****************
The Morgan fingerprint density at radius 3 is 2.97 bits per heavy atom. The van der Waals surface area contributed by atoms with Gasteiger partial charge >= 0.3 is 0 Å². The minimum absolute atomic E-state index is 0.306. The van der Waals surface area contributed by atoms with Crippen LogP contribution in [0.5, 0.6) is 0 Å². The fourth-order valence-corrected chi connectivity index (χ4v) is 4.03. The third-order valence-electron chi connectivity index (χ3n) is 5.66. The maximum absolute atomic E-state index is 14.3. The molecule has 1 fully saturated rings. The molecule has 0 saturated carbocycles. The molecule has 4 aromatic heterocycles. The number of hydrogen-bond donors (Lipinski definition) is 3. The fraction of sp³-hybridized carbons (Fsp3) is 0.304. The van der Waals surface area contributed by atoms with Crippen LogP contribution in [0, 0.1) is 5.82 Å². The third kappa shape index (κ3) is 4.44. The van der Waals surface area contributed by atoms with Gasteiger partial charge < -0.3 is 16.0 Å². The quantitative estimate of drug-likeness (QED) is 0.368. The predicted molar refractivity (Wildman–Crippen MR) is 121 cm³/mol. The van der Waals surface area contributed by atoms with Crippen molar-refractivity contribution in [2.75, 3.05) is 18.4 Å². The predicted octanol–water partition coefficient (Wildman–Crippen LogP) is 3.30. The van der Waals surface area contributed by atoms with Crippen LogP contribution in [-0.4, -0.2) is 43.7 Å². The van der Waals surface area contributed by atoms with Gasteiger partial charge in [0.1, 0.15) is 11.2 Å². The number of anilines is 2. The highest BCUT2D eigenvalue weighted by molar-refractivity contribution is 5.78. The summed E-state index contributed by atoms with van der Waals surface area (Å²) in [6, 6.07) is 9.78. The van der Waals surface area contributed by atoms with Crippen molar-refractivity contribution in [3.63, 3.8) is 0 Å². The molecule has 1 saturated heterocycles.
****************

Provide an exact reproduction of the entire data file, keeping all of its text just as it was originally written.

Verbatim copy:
The Morgan fingerprint density at radius 3 is 2.97 bits per heavy atom. The van der Waals surface area contributed by atoms with Gasteiger partial charge >= 0.3 is 0 Å². The minimum absolute atomic E-state index is 0.306. The van der Waals surface area contributed by atoms with Crippen LogP contribution in [0.5, 0.6) is 0 Å². The fourth-order valence-corrected chi connectivity index (χ4v) is 4.03. The third-order valence-electron chi connectivity index (χ3n) is 5.66. The maximum absolute atomic E-state index is 14.3. The molecule has 1 fully saturated rings. The molecule has 0 saturated carbocycles. The molecule has 4 aromatic heterocycles. The number of hydrogen-bond donors (Lipinski definition) is 3. The fraction of sp³-hybridized carbons (Fsp3) is 0.304. The van der Waals surface area contributed by atoms with Crippen LogP contribution in [0, 0.1) is 5.82 Å². The third kappa shape index (κ3) is 4.44. The van der Waals surface area contributed by atoms with Gasteiger partial charge < -0.3 is 16.0 Å². The quantitative estimate of drug-likeness (QED) is 0.368. The predicted molar refractivity (Wildman–Crippen MR) is 121 cm³/mol. The van der Waals surface area contributed by atoms with Crippen molar-refractivity contribution in [2.75, 3.05) is 18.4 Å². The predicted octanol–water partition coefficient (Wildman–Crippen LogP) is 3.30. The van der Waals surface area contributed by atoms with Crippen LogP contribution in [-0.4, -0.2) is 43.7 Å². The van der Waals surface area contributed by atoms with Gasteiger partial charge in [0.1, 0.15) is 11.2 Å². The number of anilines is 2. The highest BCUT2D eigenvalue weighted by molar-refractivity contribution is 5.78. The summed E-state index contributed by atoms with van der Waals surface area (Å²) in [6, 6.07) is 9.78. The van der Waals surface area contributed by atoms with Crippen molar-refractivity contribution in [3.63, 3.8) is 0 Å². The molecule has 1 saturated heterocycles.